6. Sparklines


Image Source

Through this storytelling technique, the presenter intends to draw the audience’s attention towards the problems they face in their businesses, personal lives, and society. The presenter creates hope and excitement to encourage the audience to take action and embark on the journey of change. Testimonials and call-to-action are based on this technique.

You can visualize the future more appealing and exciting to the audience by switching your talk between ‘what is’ (reality) and ‘what could be’ (hope).

Instances When You can Use this Structure:

  • If you want to create a following through your speech.
  • To create an emotional appeal.
  • To persuade the audience to take action.

Example: Martin Luther King’s speech – “I have a dream,” in which he portrays intolerance and a racism-free society, is the perfect example of this storytelling.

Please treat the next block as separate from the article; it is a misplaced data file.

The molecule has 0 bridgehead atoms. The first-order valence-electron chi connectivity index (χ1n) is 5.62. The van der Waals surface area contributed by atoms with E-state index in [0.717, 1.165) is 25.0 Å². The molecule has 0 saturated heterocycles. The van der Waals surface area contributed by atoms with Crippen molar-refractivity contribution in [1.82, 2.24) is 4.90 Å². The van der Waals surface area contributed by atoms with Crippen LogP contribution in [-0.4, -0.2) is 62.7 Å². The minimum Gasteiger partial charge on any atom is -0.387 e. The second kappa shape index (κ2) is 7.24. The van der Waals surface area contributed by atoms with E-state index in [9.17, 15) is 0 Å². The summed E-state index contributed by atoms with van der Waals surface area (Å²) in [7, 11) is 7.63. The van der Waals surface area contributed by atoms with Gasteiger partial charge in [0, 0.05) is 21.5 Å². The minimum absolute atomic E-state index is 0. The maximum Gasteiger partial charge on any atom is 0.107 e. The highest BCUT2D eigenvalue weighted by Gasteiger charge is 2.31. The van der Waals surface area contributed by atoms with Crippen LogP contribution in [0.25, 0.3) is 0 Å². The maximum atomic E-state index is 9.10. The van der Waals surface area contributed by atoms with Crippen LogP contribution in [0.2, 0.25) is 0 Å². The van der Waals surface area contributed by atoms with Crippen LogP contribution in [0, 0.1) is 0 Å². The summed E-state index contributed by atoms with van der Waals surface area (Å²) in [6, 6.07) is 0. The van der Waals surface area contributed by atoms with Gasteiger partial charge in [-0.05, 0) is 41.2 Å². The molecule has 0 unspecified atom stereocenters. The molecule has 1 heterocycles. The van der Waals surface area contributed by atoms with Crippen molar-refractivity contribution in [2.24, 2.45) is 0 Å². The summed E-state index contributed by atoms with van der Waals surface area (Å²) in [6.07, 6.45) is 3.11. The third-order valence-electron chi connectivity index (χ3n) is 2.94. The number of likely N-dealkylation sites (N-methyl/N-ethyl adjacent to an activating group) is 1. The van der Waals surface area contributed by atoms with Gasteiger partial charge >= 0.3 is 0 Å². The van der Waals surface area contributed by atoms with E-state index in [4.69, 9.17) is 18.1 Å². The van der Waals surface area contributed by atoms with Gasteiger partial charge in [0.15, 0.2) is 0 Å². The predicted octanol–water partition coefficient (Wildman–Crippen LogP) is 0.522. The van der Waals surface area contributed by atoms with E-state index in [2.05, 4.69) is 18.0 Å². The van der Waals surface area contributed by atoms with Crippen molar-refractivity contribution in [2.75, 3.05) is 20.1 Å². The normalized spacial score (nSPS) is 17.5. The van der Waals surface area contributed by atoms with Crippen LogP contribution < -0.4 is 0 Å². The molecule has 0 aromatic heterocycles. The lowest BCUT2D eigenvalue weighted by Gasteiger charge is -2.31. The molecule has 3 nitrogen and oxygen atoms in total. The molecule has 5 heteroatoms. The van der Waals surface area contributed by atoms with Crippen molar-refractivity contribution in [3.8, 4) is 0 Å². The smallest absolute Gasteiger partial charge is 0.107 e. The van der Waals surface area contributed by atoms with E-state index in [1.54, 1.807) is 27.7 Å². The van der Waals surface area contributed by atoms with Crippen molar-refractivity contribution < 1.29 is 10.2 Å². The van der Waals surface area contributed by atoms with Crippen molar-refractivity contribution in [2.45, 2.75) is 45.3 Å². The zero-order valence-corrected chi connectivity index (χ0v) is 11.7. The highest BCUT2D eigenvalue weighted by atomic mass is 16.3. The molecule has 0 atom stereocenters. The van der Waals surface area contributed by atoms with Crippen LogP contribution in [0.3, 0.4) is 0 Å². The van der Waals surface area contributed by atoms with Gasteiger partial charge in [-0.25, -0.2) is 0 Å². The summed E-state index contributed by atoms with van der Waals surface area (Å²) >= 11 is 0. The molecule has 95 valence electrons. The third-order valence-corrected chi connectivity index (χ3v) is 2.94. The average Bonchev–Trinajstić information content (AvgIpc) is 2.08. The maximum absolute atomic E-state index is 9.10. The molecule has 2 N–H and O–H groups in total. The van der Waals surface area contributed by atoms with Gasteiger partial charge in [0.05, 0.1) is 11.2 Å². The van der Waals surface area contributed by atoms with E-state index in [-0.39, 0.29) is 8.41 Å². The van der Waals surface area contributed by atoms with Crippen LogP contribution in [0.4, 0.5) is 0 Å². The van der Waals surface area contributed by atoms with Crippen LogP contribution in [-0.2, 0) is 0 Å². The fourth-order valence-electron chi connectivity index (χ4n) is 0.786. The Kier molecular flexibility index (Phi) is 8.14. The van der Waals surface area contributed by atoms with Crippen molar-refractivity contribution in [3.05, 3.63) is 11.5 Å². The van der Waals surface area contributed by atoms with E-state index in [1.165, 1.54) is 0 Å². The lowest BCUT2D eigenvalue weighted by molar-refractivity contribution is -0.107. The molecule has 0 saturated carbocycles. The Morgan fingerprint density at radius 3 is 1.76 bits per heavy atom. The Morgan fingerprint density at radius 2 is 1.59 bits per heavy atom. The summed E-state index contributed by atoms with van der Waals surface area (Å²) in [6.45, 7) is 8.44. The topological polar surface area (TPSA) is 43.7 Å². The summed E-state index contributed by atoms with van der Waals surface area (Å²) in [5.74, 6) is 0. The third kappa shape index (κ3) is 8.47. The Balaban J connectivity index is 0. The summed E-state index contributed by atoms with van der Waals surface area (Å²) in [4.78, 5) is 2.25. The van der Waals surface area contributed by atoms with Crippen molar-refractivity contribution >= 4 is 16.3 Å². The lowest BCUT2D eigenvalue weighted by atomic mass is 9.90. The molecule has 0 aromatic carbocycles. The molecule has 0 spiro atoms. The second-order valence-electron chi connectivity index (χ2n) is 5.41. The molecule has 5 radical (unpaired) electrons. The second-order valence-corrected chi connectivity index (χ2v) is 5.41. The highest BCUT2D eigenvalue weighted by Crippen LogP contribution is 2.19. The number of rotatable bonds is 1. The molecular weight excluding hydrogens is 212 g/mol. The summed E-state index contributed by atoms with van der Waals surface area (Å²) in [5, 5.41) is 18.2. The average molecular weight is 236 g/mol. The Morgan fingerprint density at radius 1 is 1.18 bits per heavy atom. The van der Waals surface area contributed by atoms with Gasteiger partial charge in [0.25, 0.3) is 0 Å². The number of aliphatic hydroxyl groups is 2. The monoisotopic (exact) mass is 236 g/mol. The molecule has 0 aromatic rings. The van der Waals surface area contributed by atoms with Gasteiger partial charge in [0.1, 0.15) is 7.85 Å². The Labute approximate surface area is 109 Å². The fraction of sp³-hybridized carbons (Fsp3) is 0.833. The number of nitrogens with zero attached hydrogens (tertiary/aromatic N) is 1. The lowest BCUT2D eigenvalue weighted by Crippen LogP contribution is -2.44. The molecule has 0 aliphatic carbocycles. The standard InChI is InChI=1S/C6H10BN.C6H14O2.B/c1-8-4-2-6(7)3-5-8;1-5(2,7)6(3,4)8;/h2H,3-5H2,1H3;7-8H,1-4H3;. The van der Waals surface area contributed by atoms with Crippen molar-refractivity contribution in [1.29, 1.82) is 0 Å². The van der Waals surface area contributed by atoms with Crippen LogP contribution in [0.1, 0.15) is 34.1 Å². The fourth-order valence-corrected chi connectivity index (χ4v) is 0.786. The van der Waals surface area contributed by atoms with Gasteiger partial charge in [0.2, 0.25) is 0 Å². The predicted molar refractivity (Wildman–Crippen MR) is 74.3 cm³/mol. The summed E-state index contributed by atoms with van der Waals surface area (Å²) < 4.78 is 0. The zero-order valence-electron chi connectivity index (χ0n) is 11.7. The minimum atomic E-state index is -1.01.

7. The Mountain

the mountain

Image Source

You can’t walk straight up the mountain; you have to traverse various ascends and descends. Similarly, in this structure of storytelling, the presenter gradually builds tension while heading towards the climax. After reaching the peak of the climatic challenge, he relieves tension and ends the presentation.

This storytelling technique is similar to the Monomyth technique; the only difference is that it’s not necessary to have a happy ending in the Mountain.

Instances When You can Use this Structure:

  • If you want to keep the audience curious by building suspense.
  • To illustrate the ups and downs you faced while overcoming the challenges.
  • To encourage the audience to take a desirable action by providing a satisfying conclusion.